Staying Current

Accounting faculty spend considerable time keeping up with standard and law changes in their area of teaching. Unlike in some classical studies or mathematical fields, an accounting faculty member who did not stay current with professional accounting developments would be doomed in a short period. Not only would students quickly recognize the lack of current subject matter, employers would also quickly note which schools were turning out students with current knowledge and which were not. The National Association of State Boards of Accountancy (NASBA) reports on CPA exam success rates would also sink dramatically for the institution. Furthermore, 65% of professors are licensed CPAs, 11% are CMAs, and 3% are CIAs (Ravindra R. Kamath, Heidi H. Meier, and Edward G. Thomas, “Characteristics of Accounting Faculty in the U.S.,” American Journal of Business Education, May/June 2009, http://bit.ly/2hog7JF). All these professional licenses require continuing professional education, which would mandate keeping current. Finally, regional and national American Accounting Association conferences are opportunities to remain current, are designed for accounting professors, and are frequently attended by accounting faculty.

An accounting faculty member who did not stay current with professional accounting developments would be doomed in a short period.

The Importance of Research and Tenure

To succeed, accounting professors must demonstrate an ability to publish their research. Those who do not publish do not earn tenure and thus are not able to stay in the program. The quantity of articles published changes with the degree of research necessary to produce the results; however, in all cases, faculty publish frequently. If publishing stopped after tenure—which it does not—those faculty members would receive an increased course load to make up the difference.

Although it is a rare accounting practitioner who reads the Accounting Review or Journal of Accounting Research (JAR), this is not surprising, as these journals focus on new knowledge not specific to practice issues. For example, in 2016 JAR accepted less than 10% of the articles submitted. The top article in JAR for 2016, “Mandatory IFRS Reporting around the World: Early Evidence on the Economic Consequences” has an abstract that explains, “We analyze the effects on market liquidity, cost of capital, and Tobin’s q [ratio] in 26 countries using a large sample of firms that are mandated to adopt IFRS.” No question the average practitioner does not know and is not interested in what “Tobin’s q” is, but that is not to say that the article has no importance. On the other hand, there are many journals, such as The CPA Journal, that publish applied research that is useful to the practitioner. Some schools focus primarily on the top theoretical journals, but most recognize that both theoretical and applied research are important.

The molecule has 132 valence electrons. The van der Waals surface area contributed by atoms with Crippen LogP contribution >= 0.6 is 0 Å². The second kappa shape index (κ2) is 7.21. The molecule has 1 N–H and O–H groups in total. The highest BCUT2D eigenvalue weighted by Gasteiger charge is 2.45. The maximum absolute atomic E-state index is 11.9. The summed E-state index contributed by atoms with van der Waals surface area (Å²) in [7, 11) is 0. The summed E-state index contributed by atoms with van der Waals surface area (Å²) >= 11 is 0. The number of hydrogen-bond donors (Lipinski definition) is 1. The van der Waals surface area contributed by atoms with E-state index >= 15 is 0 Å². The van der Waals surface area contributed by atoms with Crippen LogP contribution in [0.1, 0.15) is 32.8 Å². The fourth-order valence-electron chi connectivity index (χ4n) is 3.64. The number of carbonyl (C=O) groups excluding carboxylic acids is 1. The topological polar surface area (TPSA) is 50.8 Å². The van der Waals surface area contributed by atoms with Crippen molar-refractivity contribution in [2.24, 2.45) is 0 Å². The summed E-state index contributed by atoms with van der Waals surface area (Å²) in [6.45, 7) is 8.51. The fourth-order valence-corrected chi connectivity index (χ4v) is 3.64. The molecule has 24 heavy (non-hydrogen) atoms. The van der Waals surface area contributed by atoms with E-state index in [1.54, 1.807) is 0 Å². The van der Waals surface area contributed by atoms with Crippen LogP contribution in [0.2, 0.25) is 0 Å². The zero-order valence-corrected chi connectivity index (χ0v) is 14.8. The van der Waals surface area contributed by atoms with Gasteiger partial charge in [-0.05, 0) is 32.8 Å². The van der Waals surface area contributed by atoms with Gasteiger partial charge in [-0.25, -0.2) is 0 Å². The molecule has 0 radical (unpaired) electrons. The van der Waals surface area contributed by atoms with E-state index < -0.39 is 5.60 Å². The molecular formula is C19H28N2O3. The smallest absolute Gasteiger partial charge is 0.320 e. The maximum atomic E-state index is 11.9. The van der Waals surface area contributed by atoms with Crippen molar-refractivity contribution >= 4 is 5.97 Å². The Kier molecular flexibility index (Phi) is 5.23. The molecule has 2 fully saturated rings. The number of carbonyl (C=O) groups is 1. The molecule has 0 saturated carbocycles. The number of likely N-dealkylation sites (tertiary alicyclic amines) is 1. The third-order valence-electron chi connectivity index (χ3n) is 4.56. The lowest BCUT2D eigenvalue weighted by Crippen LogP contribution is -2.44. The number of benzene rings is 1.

In any case, it is wrong to think of research as the enemy of good teaching. Research and teaching go hand in hand. The best educators keep up with the latest research and are able to inspire students with stories of their own inquiries and interests. Schools also encourage research that can be used in the classroom.

As for tenure, it is not a lifetime guarantee of a job. True, it is difficult to dismiss a tenured teacher, requiring evidence that the professor is incompetent or behaves unprofessionally or the closing of the department. A 2015 article by the Higher Education Department of the National Education Association states that nationally, about 2% of tenured faculty are dismissed in a typical year (“The Truth about Tenure in Higher Education,” http://bit.ly/2wBdAze). It also cites surveys showing that tenured faculty generally publish more, serve on more committees, and teach more than their untenured colleagues. The article also states that a government survey found that even faculty at research universities spend considerably more time teaching than conducting research.

It is true that there is no constant teaching effectiveness curriculum inside PhD programs, and perhaps there should be. Some schools have teaching method seminars for their new faculty and graduate students, others send their faculty to seminars in effective teaching offered by other institutions, and still others offer mentoring of teaching PhD candidates and new tenure track faculty by experienced faculty. Other faculty, unfortunately, receive counseling only after negative feedback in the classroom. There is certainly room for improvement here, but to claim that accounting faculty are unable to teach does them and their students a disservice.